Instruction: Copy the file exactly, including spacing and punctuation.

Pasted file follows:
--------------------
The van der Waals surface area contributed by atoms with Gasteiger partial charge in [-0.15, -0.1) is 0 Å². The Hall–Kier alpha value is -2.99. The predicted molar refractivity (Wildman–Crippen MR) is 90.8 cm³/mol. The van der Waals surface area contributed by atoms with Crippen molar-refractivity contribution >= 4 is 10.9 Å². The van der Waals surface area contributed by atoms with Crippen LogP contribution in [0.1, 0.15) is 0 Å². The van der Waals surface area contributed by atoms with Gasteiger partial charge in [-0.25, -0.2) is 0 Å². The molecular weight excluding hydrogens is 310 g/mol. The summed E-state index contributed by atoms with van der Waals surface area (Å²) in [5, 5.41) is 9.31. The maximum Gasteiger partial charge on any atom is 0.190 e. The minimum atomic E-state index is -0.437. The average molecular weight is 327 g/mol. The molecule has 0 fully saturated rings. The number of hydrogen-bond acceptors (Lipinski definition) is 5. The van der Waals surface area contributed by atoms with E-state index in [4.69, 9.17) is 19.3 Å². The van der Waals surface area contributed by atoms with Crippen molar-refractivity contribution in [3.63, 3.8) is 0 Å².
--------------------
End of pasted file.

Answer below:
The van der Waals surface area contributed by atoms with Gasteiger partial charge in [-0.15, -0.1) is 0 Å². The Hall–Kier alpha value is -2.99. The predicted molar refractivity (Wildman–Crippen MR) is 90.8 cm³/mol. The van der Waals surface area contributed by atoms with Crippen molar-refractivity contribution >= 4 is 10.9 Å². The van der Waals surface area contributed by atoms with Crippen LogP contribution in [0.1, 0.15) is 0 Å². The van der Waals surface area contributed by atoms with Gasteiger partial charge in [-0.25, -0.2) is 0 Å². The molecular weight excluding hydrogens is 310 g/mol. The summed E-state index contributed by atoms with van der Waals surface area (Å²) in [5, 5.41) is 9.31. The maximum Gasteiger partial charge on any atom is 0.190 e. The minimum atomic E-state index is -0.437. The average molecular weight is 327 g/mol. The molecule has 0 fully saturated rings. The number of hydrogen-bond acceptors (Lipinski definition) is 5. The van der Waals surface area contributed by atoms with E-state index in [4.69, 9.17) is 19.3 Å². The van der Waals surface area contributed by atoms with Crippen molar-refractivity contribution in [3.63, 3.8) is 0 Å².